Liquidity, momentum and price bubbles : evidence from the UK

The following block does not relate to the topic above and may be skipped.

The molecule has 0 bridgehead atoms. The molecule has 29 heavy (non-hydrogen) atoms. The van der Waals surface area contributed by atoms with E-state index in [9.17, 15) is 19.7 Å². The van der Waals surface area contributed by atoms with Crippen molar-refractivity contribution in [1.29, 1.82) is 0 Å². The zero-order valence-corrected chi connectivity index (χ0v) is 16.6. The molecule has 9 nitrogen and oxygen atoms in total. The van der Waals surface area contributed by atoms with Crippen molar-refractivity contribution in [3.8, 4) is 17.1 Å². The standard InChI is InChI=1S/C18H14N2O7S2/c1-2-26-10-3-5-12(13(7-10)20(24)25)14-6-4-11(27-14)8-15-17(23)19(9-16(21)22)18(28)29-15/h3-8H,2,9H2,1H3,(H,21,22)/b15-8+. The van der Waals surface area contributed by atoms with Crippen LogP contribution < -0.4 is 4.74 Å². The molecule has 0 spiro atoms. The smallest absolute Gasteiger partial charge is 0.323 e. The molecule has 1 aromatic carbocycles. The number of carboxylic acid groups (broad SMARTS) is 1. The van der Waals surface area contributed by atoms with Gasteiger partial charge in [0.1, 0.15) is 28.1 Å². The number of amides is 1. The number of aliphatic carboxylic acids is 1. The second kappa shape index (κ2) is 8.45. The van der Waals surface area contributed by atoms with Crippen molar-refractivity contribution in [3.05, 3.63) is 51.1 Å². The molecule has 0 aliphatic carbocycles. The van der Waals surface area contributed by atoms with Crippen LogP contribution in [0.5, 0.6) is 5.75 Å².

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The asset pricing anomalies have existed in the UK stock market for a long time. This thesis aims to study different liquidity measures, liquidity commonality, systematic liquidity risk, different momentum trading strategies, asset pricing risks with momentum, investor behaviours with momentum and the causal link between financial crisis and asset pricing anomalies using various methods and tests. The first empirical chapter examines the performance of the standard Sharpe- Lintner CAPM, the Fama-French three factor model, and the four factor model of Carhart (1997) both with, and without, the first component of multiple illiquidity measures. The results show that no individual illiquidity proxy outperforms the others, and further that the illiquidity proxies have a systematic common illiquidity component. The results also reveal that the inclusion of the illiquidity factor in the capital asset pricing model plays a significant role in explaining the crosssectional variation in stock returns. The second empirical chapter analyses the relationship between momentum profits and stock market illiquidity. This study finds negative and significant relationship between aggregate market illiquidity and momentum profits. The model applied in this chapter captures significant bounce in varying beta coe cients changing over time. The analysis also indicates that the stocks associated with high liquidity performs better relative to illiquid stocks under systemic shocks. The final empirical chapter investigated momentum anomaly and the hypothesis that individual investors trade differently from institutional investors and significantly overreact to economic shocks, creating destabilising effect in the stock market. The results reveal that stock market ineffi ciency is driven and dominated by individual investors' anchoring and adjustment biases as well as institutional investors' cognitive biases. There are several implications for this work. The findings may be useful for both individual and institutional investors and regulators in similar markets beyond the UK, for example, the other European markets. In this study, we show that abnormal stock performance during liquidity crisis is, in part, predictable, and investors can construct portfolios of stocks that better withstand liquidity shocks. For individual investors, they can maximise their profits by holding momentum portfolios at a short horizon. For institutional investors, they might take advantage of professional expertise in making abnormal profits. Policy makers are expected to pay special attention to the differences in trading by financial institutions and individual investors.